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  • Agro-economics – Agriculture Notes – For W.B.C.S. Examination.
    Posted on October 23rd, 2019 in Agriculture
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    Agro-economics – Agriculture Notes – For W.B.C.S. Examination.

    Agricultural economics, study of the allocation, distribution, and utilization of the resources used, along with the commodities produced, by farming. Agricultural economics plays a role in the economics of development, for a continuous level of farm surplus is one of the wellsprings of technological and commercial growth.Continue Reading Agro-economics – Agriculture Notes – For W.B.C.S. Examination.

    In general, one can say that when a large fraction of a country’s population depends on agriculture for its livelihood, average incomes are low. That does not mean that a country is poor because most of its population is engaged in agriculture; it is closer to the truth to say that because a country is poor, most of its people must rely upon agriculture for a living.

    Agriculture And Economic Development

    As a country develops economically, the relative importance of agriculture declines. The primary reason for that was shown by the 19th-century German statistician Ernst Engel, who discovered that as incomes increase, the proportion of income spent on food declines. For example, if a family’s income were to increase by 100 percent, the amount it would spend on food might increase by 60 percent; if formerly its expenditures on food had been 50 percent of its budget, after the increase they would amount to only 40 percent of its budget. It follows that as incomes increase, a smaller fraction of the total resources of society is required to produce the amount of food demanded by the population.

    Progress in farming

    That fact would have surprised most economists of the early 19th century, who feared that the limited supply of land in the populated areas of Europe would determine the continent’s ability to feed its growing population. Their fear was based on the so-called law of diminishing returns: that under given conditions an increase in the amount of labour and capital applied to a fixed amount of land results in a less-than-proportional increase in the output of food. That principle is a valid one, but what the classical economists could not foresee was the extent to which the state of the arts and the methods of production would change. Some of the changes occurred in agriculture; others occurred in other sectors of the economy but had a major effect on the supply of food.In looking back upon the history of the more developed countries, one can see that agriculture has played an important part in the process of their enrichment. For one thing, if development is to occur, agriculture must be able to produce a surplus of food to maintain the growing nonagricultural labour force. Since food is more essential for life than are the services provided by merchants or bankers or factories, an economy cannot shift to such activities unless food is available for barter or sale in sufficient quantities to support those engaged in them. Unless food can be obtained through international trade, a country does not normally develop industrially until its farm areas can supply its towns with food in exchange for the products of their factories.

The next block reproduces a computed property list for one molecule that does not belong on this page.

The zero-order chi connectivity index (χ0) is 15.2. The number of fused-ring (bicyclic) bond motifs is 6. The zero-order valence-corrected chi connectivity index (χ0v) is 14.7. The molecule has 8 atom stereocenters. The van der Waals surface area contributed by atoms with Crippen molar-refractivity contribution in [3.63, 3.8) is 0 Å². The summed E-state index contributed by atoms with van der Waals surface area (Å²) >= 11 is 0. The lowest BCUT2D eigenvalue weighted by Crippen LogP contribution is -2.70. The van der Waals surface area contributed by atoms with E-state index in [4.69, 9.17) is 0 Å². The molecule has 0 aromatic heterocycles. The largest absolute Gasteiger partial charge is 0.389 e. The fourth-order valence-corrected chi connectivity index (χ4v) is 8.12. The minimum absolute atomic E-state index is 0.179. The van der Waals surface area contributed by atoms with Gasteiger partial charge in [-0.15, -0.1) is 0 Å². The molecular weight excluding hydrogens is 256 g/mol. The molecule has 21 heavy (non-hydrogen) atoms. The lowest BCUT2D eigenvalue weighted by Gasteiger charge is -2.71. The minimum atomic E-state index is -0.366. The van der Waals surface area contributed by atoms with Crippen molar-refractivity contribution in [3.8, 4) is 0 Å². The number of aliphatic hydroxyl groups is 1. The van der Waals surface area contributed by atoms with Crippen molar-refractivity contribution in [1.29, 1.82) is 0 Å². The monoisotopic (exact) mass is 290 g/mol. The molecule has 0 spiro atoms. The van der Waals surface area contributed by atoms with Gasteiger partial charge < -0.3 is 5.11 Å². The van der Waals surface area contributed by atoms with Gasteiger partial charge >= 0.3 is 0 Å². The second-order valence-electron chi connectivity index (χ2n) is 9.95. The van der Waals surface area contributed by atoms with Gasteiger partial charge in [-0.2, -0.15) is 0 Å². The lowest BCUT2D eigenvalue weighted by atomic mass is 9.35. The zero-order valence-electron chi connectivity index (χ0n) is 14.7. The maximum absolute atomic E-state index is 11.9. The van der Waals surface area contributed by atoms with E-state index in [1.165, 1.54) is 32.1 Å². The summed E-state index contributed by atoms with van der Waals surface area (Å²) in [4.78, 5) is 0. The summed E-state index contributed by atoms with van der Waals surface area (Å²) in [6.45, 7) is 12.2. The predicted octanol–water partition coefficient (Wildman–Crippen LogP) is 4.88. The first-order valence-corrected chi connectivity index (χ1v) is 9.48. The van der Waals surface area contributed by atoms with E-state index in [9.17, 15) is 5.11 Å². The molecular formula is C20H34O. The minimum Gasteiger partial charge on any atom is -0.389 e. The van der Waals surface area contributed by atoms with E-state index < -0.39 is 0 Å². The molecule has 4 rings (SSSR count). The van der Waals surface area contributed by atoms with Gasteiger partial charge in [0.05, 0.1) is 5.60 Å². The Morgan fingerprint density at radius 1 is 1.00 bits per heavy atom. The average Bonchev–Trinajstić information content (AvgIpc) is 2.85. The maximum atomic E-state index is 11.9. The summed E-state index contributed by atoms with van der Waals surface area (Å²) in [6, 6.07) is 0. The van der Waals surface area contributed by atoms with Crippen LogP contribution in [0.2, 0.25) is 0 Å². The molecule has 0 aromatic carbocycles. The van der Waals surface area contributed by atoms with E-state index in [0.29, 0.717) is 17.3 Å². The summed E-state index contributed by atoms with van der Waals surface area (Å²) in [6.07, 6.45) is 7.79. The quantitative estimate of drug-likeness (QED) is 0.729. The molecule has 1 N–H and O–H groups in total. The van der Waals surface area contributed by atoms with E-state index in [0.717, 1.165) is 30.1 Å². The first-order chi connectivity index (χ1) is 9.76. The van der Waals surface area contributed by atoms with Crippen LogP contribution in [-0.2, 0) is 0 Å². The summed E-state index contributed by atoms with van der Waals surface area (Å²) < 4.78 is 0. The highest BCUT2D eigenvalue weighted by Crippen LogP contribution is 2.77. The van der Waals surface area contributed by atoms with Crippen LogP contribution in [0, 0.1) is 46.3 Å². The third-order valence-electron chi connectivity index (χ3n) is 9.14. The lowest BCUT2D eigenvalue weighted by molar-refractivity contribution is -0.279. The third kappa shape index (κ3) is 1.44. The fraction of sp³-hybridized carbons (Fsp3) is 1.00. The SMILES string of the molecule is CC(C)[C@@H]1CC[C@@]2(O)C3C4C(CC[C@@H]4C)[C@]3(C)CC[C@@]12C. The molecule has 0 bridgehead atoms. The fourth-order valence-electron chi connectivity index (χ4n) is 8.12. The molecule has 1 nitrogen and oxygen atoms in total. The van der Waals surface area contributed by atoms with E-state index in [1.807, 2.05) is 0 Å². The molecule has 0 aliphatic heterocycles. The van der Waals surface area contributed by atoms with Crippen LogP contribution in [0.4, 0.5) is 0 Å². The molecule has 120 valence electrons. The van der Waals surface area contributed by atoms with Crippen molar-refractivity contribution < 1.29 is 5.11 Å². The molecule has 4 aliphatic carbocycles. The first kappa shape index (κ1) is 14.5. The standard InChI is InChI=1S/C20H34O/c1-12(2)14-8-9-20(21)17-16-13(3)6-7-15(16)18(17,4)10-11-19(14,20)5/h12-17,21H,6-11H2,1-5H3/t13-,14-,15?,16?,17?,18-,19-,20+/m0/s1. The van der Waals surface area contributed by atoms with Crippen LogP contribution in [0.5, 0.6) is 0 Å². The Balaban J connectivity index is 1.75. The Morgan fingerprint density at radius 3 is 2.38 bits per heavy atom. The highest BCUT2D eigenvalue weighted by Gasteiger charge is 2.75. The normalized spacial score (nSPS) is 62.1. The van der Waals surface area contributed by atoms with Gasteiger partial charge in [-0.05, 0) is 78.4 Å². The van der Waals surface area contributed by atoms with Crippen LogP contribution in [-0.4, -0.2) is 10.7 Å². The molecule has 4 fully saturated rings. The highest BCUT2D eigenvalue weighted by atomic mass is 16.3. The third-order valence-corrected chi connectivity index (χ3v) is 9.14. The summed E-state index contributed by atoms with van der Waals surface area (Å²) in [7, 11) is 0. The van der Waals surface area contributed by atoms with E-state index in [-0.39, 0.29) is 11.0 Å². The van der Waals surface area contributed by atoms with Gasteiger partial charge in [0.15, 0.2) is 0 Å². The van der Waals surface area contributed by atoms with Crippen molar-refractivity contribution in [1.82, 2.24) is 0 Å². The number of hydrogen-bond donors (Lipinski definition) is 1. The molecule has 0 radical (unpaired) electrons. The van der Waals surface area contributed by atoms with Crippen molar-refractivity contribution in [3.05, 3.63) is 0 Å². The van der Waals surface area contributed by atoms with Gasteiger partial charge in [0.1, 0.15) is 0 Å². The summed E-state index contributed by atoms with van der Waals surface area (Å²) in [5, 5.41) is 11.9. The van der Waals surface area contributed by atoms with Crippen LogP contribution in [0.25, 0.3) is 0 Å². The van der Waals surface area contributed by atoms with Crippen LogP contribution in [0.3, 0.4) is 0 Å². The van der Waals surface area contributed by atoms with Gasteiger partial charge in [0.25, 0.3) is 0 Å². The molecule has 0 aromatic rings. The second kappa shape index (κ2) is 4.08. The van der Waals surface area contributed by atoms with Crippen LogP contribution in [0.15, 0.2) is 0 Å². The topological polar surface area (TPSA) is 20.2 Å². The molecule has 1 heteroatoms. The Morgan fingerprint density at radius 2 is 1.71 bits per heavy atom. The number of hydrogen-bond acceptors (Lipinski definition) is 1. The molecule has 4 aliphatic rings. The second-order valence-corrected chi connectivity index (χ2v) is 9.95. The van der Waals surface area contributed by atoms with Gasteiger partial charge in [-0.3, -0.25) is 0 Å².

Economic development also requires a growing labour force. In an agricultural country most of the workers needed must come from the rural population. Thus agriculture must not only supply a surplus of food for the towns, but it must also be able to produce the increased amount of food with a relatively smaller labour force. It may do so by substituting animal power for human power or by gradually introducing labour-saving machinery.

    Agriculture may also be a source of the capital needed for industrial development to the extent that it provides a surplus that may be converted into the funds needed to purchase industrial equipment or to build roads and provide public services.

    For those reasons, a country seeking to develop its economy may be well advised to give a significant priority to agriculture. Experience in the developing countries has shown that agriculture can be made much more productive with the proper investment in irrigation systems, research, fertilizers, insecticides, and herbicides.

    Fortunately, many advances in applied science do not require massive amounts of capital, although it may be necessary to expand marketing and transportation facilities so that farm output can be brought to the entire population.

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